Sunday, July 24, 2011

Cartier-Bresson on Memory

Memory is very important, particularly in respect to the recollection of every picture you've taken while you've been galloping at the speed of the scene itself. The photographer must make sure, while he is still in the presence of the unfolding scene, that he hasn't left any gaps, that he has really given expression to the meaning of the scene in its entirety, for afterward it is too late. He is never able to wind the scene backward in order to photograph it all over again.

-- Henri Cartier-Bresson, The Mind's Eye

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It struck me as I read this, that the word 'memory' would mean something quite different to the average photographer today.

Yes, some things have not changed; scenes still cannot be wound backwards in order to be photographed again. However, we now speak of large storage capacity (i.e., digital memory) that is purportedly able to lessen our chances of missing the shots we desire. What I mean is this: a photographer who has enough space on his memory card, can keep firing and worry less about missing critical split-second moments.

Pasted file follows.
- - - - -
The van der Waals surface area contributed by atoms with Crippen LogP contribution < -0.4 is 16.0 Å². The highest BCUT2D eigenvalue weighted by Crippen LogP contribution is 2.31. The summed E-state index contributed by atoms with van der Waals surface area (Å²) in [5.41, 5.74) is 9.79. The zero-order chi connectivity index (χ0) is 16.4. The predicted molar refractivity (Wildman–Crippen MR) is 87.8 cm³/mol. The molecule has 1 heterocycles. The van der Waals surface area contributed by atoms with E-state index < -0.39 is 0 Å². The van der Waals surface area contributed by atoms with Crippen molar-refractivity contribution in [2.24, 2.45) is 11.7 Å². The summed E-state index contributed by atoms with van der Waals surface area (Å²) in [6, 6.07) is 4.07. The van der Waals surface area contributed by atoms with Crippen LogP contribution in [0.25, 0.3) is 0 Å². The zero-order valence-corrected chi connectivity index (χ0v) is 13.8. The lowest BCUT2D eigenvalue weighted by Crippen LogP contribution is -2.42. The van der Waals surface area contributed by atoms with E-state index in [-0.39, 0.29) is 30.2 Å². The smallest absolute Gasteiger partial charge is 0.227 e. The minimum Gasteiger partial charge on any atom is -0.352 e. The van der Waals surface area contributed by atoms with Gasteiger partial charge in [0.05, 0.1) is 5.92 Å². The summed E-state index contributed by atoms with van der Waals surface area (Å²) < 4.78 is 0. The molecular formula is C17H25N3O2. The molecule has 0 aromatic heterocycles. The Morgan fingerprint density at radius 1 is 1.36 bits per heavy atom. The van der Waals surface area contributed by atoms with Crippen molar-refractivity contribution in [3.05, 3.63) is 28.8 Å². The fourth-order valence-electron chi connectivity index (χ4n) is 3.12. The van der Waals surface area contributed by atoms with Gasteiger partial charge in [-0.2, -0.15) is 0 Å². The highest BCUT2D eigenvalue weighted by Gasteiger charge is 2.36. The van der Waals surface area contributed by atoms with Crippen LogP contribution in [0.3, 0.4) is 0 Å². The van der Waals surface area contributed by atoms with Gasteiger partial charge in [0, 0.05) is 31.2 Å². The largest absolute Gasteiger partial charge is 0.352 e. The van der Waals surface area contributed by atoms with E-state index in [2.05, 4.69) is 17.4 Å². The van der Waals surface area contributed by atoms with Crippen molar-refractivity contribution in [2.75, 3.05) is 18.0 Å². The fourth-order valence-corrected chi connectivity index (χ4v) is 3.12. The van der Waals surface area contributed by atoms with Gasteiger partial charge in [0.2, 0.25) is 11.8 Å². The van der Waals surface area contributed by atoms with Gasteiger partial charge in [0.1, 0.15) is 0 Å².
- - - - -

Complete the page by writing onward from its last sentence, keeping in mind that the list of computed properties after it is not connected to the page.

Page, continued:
Right? Well, it depends. For sports and wildlife photography, I believe so. But for reportage and journalism, I still think the restrictions imposed by the 36 frames of a roll of film (considerably pathetic compared to the hundreds of shots that can be stored on SD or CF cards) helps one craft a story more thoughtfully.

I don't mean that everyone should shift to film (although it wouldn't hurt if they did). But as many have wisely observed, today's digital photographers would do well to practise some of the values of film photography--not least of which is a careful, thoughtful approach to shooting.

No photographer can capture everything, and so in every scene there will always be the 'missed shots'. But the photographer can capture enough of the scene in such a way that will adequately communicate it to the viewer, and that should be the aim, I believe, of photography: not to shoot so much so that nothing more can be added or said, but just enough so that all that needs to be said, is.

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